So like me, you might be in "mid-life", which means you have a job, family, friends, hobbies, etc. and you want to ALSO find something that may help your future. But you only have time a few hours a day/week to be able to get that done. On top of that, you don't necessarily know what you want to do or to know how to go about it or if you are doing it "right". You spend months/years working towards a project, but too afraid to "pull the trigger" to move on to the next level to make something of it all.
I've been going through that for some time now and I've been going back and forth on it and stopping and starting. After about a month or so, I finally went back and completed that last project on FCC and got my first certificate on the site. I realized that it didn't matter if it was pretty or perfect, it only mattered that I finished it and learned the lessons that it was trying to teach me. I didn't need for it to be perfect. If I was trying to do that, I would be creating a purpose driven portfolio and would spend hours/days/weeks on each project to make it "perfect". In this case, the purpose was to finish the challenge, complete the lesson, LEARN the lesson, and move on. So I went back, got rid of all the complications I created for myself, kept it simple, passed the final challenge and moved on.
After I did that, I did a few things. One was to enjoy the little bit of happiness with finishing a certificate, even if it meant little to anyone else. Second was to start JS on FCC. Concurrently, I also found 3 different programs via Udemy that were on sale and started learning from someone else, other than FCC. I wanted to make sure that I was learning all I could and getting the full experience of HTML and CSS and by getting lessons from another, recommended source, I was telling myself that I was on track for learning all I could.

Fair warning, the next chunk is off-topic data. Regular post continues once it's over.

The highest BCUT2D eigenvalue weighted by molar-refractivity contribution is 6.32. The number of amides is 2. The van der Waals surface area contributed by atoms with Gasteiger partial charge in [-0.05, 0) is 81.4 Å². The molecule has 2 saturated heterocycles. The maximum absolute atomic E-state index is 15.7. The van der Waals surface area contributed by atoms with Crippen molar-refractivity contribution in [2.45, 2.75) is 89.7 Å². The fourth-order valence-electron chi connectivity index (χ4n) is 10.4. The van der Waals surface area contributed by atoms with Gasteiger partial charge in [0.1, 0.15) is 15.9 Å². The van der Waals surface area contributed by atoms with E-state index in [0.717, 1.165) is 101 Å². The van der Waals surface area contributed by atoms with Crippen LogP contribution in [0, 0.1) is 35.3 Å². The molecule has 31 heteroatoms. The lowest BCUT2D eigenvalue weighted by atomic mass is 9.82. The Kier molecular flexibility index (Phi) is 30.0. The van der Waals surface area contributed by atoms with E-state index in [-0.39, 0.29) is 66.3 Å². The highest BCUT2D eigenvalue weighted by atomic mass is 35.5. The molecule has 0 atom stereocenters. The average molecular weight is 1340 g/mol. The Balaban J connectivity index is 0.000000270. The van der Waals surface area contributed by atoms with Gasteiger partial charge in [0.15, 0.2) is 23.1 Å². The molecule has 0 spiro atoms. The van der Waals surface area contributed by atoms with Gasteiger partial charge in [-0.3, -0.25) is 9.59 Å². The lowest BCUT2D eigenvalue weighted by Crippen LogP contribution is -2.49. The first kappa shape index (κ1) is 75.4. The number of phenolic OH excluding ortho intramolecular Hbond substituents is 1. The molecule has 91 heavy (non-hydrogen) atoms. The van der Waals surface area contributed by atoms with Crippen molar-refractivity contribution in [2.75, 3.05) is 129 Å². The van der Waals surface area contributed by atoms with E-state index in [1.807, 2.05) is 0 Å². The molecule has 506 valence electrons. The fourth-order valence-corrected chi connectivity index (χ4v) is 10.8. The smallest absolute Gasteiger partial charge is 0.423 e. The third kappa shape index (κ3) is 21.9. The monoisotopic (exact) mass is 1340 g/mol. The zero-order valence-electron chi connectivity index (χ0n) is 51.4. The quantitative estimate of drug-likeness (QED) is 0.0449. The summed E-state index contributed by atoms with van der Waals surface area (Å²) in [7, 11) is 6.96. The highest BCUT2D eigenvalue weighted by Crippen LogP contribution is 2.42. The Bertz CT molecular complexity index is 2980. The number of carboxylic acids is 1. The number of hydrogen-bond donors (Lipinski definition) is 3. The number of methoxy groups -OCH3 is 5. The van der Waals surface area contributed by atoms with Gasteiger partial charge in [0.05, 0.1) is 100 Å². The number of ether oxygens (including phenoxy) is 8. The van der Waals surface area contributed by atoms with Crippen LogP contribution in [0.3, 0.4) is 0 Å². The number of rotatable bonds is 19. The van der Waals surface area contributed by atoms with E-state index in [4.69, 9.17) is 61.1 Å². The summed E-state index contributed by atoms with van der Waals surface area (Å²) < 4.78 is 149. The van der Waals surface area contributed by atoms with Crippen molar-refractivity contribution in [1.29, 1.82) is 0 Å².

Part of one of the Udemy courses is also accompanied by a book that teaches the student how to also make money doing this. I am still very fearful of trying new things and putting myself out there in ways I've not done so before, but I feel that it is important to do so. That is how this all works and that is how you start to build confidence.
When I first started many of the jobs I've done over the last 20+ years, I always felt that imposter syndrome at each and every one of them. I didn't feel that I was "supposed" to be hired at the job I was hired for. I felt that I was going to be "found out as a fraud" or fail miserably and everyone was going to realize I couldn't do the job. But the reality is, I didn't get the job by accident and my skills and education and experiences got me to the place I am now for a reason. The same thing applies to the courses I'm taking now with trying to learn coding.
On top of this, doing a bit of research, I've found that this field of work is still very much in demand and in Europe (my ultimate personal goal), there is a lot of demand and few skilled workers to do the job vs. the need (as in the US and other places). This is motivation that I need to keep me going.
Having a goal in mind and always having that in front of you is KEY to success. I even wrote down on a sticky note that goal and taped it to the wall in front of my computer to constantly remind me of those reasons. Without motivation, we have no real purpose or drive in life. That is the key to all of this, pushing through the hard times to get to where we want to be!
Till next time...